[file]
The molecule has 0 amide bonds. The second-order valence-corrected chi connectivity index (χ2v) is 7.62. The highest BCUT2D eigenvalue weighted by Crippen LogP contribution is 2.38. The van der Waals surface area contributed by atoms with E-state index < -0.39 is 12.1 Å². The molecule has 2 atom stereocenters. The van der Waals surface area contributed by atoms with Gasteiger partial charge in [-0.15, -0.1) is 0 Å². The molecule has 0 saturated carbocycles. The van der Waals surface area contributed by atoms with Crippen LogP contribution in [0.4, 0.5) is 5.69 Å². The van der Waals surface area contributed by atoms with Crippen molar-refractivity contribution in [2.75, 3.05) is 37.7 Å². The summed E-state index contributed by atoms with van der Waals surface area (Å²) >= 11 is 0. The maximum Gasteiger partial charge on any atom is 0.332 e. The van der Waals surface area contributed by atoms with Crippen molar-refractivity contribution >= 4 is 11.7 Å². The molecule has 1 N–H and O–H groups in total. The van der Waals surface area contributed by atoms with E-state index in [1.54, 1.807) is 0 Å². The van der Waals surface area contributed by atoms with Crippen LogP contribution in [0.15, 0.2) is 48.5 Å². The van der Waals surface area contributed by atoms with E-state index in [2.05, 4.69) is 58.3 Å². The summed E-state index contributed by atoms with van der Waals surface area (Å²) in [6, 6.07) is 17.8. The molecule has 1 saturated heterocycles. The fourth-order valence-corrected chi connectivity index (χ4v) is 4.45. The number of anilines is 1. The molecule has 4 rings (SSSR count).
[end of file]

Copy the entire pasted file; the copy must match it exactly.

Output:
The molecule has 0 amide bonds. The second-order valence-corrected chi connectivity index (χ2v) is 7.62. The highest BCUT2D eigenvalue weighted by Crippen LogP contribution is 2.38. The van der Waals surface area contributed by atoms with E-state index < -0.39 is 12.1 Å². The molecule has 2 atom stereocenters. The van der Waals surface area contributed by atoms with Gasteiger partial charge in [-0.15, -0.1) is 0 Å². The molecule has 0 saturated carbocycles. The van der Waals surface area contributed by atoms with Crippen LogP contribution in [0.4, 0.5) is 5.69 Å². The van der Waals surface area contributed by atoms with Crippen molar-refractivity contribution in [2.75, 3.05) is 37.7 Å². The summed E-state index contributed by atoms with van der Waals surface area (Å²) >= 11 is 0. The maximum Gasteiger partial charge on any atom is 0.332 e. The van der Waals surface area contributed by atoms with Crippen molar-refractivity contribution >= 4 is 11.7 Å². The molecule has 1 N–H and O–H groups in total. The van der Waals surface area contributed by atoms with E-state index in [1.54, 1.807) is 0 Å². The van der Waals surface area contributed by atoms with Crippen LogP contribution in [0.15, 0.2) is 48.5 Å². The van der Waals surface area contributed by atoms with E-state index in [2.05, 4.69) is 58.3 Å². The summed E-state index contributed by atoms with van der Waals surface area (Å²) in [6, 6.07) is 17.8. The molecule has 1 saturated heterocycles. The fourth-order valence-corrected chi connectivity index (χ4v) is 4.45. The number of anilines is 1. The molecule has 4 rings (SSSR count).